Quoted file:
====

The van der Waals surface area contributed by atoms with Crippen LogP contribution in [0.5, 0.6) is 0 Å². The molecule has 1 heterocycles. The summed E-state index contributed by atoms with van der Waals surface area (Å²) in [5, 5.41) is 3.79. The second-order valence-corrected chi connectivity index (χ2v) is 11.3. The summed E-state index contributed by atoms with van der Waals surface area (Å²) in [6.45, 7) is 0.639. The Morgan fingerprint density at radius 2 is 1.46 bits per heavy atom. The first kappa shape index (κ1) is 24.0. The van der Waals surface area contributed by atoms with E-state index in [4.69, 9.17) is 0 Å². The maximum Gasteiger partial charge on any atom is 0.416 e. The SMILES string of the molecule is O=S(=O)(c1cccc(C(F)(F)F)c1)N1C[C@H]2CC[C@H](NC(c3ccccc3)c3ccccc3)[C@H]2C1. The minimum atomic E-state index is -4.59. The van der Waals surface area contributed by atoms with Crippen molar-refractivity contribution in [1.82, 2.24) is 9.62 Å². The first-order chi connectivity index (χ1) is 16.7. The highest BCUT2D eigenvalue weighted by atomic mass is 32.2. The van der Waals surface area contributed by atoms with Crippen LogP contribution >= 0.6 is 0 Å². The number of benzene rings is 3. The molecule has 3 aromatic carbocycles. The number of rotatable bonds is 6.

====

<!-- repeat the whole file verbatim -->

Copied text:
The van der Waals surface area contributed by atoms with Crippen LogP contribution in [0.5, 0.6) is 0 Å². The molecule has 1 heterocycles. The summed E-state index contributed by atoms with van der Waals surface area (Å²) in [5, 5.41) is 3.79. The second-order valence-corrected chi connectivity index (χ2v) is 11.3. The summed E-state index contributed by atoms with van der Waals surface area (Å²) in [6.45, 7) is 0.639. The Morgan fingerprint density at radius 2 is 1.46 bits per heavy atom. The first kappa shape index (κ1) is 24.0. The van der Waals surface area contributed by atoms with E-state index in [4.69, 9.17) is 0 Å². The maximum Gasteiger partial charge on any atom is 0.416 e. The SMILES string of the molecule is O=S(=O)(c1cccc(C(F)(F)F)c1)N1C[C@H]2CC[C@H](NC(c3ccccc3)c3ccccc3)[C@H]2C1. The minimum atomic E-state index is -4.59. The van der Waals surface area contributed by atoms with Crippen molar-refractivity contribution in [1.82, 2.24) is 9.62 Å². The first-order chi connectivity index (χ1) is 16.7. The highest BCUT2D eigenvalue weighted by atomic mass is 32.2. The van der Waals surface area contributed by atoms with Crippen LogP contribution >= 0.6 is 0 Å². The number of benzene rings is 3. The molecule has 3 aromatic carbocycles. The number of rotatable bonds is 6.